Be Intellectually Curious, Orange County!
“The important thing is not to stop questioning. Curiosity has its own reason for existing.” – Albert Einstein
You come home from school mentally and physically exhausted. After throwing your NorthFace backpack to the floor, you’re eager to lie on the couch and watch some brainless television programs; homework is the farthest thing from your mind. Hey, we all need a moment to relax. But learning shouldn’t be seen as a chore. In fact, the most important thing you should develop in your grade-school years is an intellectual curiosity – we’re making it easy on you; you get to use the internet with this awesome educational website.
I can pinpoint the exact moment my intellectual curiosity really took off. It was my junior year in high school and I was taking a philosophy course – a rarity for most high schools. It wasn’t so much the day’s material, as the teacher was prone to drift off into obscure personal stories, but a particular quote on one of our handouts. The paper was a brief overview of notable philosophers, which included a picture, a short biography, and a quote. The quote that captivated me most was by Friedrich Nietzche. It read,
“Battle not with monsters, lest ye become a monster, and if you gaze into the abyss, the abyss gazes also into you.”
I wasn’t too sure what the quote meant . I figured it was about overcoming fear, but with a name like Nietzsche I knew I could be totally wrong. When I got home from class I passed on the chance to watch TV and went to the computer room instead – believe it or not, this was before I had a laptop. I searched Friedrich Nietzsche in Google and spent the better half of the evening reading all I could about the German philosopher. Did I become an expert on ‘Will to Power?’ Of course not. What I did learn was that I didn’t know a thing about philosophy. At first I was anxious. What else did I not know? Sorry to spoil the party, teenagers, but there comes a time in your life when you realize you actually don’t know everything.
The feeling that followed was a good one. I felt less overwhelmed when I realized I had the ability and means to learn everything I wanted to. Since that moment I’ve committed myself to learning as much as I can about the world. Curiosity is the true antidote to not wanting to learn. Once you overcome this hurdle, you’ll need resources such as teachers, private tutors, libraries, and the internet to satisfy your curiosity, which brings me to this week’s “Educational Website Wednesday.”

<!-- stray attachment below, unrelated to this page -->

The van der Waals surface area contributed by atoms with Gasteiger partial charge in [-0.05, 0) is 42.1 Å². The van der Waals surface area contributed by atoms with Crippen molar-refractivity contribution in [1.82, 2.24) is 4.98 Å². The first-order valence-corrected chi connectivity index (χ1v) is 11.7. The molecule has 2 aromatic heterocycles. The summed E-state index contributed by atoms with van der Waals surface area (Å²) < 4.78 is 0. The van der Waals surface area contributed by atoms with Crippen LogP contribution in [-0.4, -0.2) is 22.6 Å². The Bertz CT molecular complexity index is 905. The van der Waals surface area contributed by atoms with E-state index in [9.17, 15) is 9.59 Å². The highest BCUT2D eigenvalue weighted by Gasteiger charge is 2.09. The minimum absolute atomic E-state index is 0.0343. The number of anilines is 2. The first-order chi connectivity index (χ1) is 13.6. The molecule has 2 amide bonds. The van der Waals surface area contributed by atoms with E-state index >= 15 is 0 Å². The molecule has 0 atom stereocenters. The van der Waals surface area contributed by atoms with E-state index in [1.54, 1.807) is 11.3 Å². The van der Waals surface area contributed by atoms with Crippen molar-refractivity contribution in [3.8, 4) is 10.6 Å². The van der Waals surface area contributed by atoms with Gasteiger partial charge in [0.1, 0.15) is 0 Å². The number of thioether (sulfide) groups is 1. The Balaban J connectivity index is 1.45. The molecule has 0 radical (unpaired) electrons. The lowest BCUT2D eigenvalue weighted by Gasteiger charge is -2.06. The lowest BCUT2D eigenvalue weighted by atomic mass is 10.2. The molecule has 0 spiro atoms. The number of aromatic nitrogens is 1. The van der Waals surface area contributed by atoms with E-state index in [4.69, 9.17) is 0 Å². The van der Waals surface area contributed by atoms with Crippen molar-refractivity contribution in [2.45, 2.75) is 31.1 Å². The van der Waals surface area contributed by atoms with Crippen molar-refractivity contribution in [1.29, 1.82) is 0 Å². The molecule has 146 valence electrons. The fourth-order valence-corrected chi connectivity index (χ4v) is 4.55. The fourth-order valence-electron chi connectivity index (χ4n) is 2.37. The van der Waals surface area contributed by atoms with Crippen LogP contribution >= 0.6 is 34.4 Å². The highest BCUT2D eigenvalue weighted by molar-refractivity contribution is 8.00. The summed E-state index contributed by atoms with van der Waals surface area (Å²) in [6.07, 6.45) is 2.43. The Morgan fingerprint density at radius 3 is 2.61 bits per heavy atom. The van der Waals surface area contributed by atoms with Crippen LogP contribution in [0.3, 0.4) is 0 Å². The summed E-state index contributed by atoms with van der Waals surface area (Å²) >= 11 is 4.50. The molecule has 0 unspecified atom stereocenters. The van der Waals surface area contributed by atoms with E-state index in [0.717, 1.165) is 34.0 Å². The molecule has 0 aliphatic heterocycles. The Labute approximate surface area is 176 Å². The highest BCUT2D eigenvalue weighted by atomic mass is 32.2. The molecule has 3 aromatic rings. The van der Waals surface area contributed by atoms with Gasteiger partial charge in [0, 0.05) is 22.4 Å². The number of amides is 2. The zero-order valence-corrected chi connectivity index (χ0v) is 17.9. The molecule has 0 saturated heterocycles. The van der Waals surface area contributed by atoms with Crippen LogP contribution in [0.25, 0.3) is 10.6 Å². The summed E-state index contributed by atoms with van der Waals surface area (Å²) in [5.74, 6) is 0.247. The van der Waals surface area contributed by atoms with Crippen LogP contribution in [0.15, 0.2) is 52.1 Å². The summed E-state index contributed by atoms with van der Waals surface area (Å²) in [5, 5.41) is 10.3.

Arts & Letters Daily is a doozy of a source, but once you spend time on the site you’ll better know how to utilize the mass amount of information it relays on a daily basis. My favorite areas of the website are the “Articles of Note” and “Essays and Opinions.” I always have this anxiety that great things are passing under my radar online, so it’s a relief to find Arts & Letters has already done the groundwork in finding the best educational things to read. In turn, you’ll find yourself reading more and searching less.
In addition to the articles, ALDaily works as a directory to other great sites. From top Weblogs to Columnists, every educational resource on the web is represented. To get you started, here’s a link to a great article I found on ALDaily about the necessity, and lack there of, of having a PHD.
Feel free to share the great things you find with us on Twitter and Facebook. What’s the fun in learning something if you can’t talk about it with a friend?
Stay curious, SoCal!